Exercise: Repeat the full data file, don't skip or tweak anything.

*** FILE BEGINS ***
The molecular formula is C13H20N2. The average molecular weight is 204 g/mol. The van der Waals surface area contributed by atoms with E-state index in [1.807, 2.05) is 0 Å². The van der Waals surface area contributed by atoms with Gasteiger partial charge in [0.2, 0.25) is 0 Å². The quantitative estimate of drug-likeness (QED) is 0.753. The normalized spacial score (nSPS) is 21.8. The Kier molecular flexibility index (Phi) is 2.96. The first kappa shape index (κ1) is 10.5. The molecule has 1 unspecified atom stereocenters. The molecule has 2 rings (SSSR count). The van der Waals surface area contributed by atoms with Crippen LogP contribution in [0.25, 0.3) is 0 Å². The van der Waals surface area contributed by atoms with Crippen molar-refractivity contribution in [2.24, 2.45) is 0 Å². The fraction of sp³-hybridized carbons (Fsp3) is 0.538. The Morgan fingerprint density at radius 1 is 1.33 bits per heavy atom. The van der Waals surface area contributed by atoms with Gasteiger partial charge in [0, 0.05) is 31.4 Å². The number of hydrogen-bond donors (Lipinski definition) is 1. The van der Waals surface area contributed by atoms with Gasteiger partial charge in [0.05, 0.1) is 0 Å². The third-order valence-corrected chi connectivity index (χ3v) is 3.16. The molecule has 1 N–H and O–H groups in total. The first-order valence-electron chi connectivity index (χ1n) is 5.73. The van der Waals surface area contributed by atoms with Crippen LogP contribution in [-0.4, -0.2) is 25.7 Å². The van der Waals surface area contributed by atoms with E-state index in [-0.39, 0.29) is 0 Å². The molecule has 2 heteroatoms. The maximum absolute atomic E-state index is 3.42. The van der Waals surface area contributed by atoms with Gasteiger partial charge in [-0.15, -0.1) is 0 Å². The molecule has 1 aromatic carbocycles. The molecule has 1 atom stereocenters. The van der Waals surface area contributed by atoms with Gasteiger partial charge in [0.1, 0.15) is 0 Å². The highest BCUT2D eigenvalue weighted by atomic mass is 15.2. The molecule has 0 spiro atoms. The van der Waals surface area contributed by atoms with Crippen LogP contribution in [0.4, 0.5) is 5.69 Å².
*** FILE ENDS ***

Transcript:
The molecular formula is C13H20N2. The average molecular weight is 204 g/mol. The van der Waals surface area contributed by atoms with E-state index in [1.807, 2.05) is 0 Å². The van der Waals surface area contributed by atoms with Gasteiger partial charge in [0.2, 0.25) is 0 Å². The quantitative estimate of drug-likeness (QED) is 0.753. The normalized spacial score (nSPS) is 21.8. The Kier molecular flexibility index (Phi) is 2.96. The first kappa shape index (κ1) is 10.5. The molecule has 1 unspecified atom stereocenters. The molecule has 2 rings (SSSR count). The van der Waals surface area contributed by atoms with Crippen LogP contribution in [0.25, 0.3) is 0 Å². The van der Waals surface area contributed by atoms with Crippen molar-refractivity contribution in [2.24, 2.45) is 0 Å². The fraction of sp³-hybridized carbons (Fsp3) is 0.538. The Morgan fingerprint density at radius 1 is 1.33 bits per heavy atom. The van der Waals surface area contributed by atoms with Gasteiger partial charge in [0, 0.05) is 31.4 Å². The number of hydrogen-bond donors (Lipinski definition) is 1. The van der Waals surface area contributed by atoms with Gasteiger partial charge in [0.05, 0.1) is 0 Å². The third-order valence-corrected chi connectivity index (χ3v) is 3.16. The molecule has 1 N–H and O–H groups in total. The first-order valence-electron chi connectivity index (χ1n) is 5.73. The van der Waals surface area contributed by atoms with Crippen LogP contribution in [-0.4, -0.2) is 25.7 Å². The van der Waals surface area contributed by atoms with E-state index in [-0.39, 0.29) is 0 Å². The molecule has 2 heteroatoms. The maximum absolute atomic E-state index is 3.42. The van der Waals surface area contributed by atoms with Gasteiger partial charge in [-0.15, -0.1) is 0 Å². The molecule has 1 aromatic carbocycles. The molecule has 1 atom stereocenters. The van der Waals surface area contributed by atoms with Gasteiger partial charge in [0.1, 0.15) is 0 Å². The highest BCUT2D eigenvalue weighted by atomic mass is 15.2. The molecule has 0 spiro atoms. The van der Waals surface area contributed by atoms with Crippen LogP contribution in [0.4, 0.5) is 5.69 Å².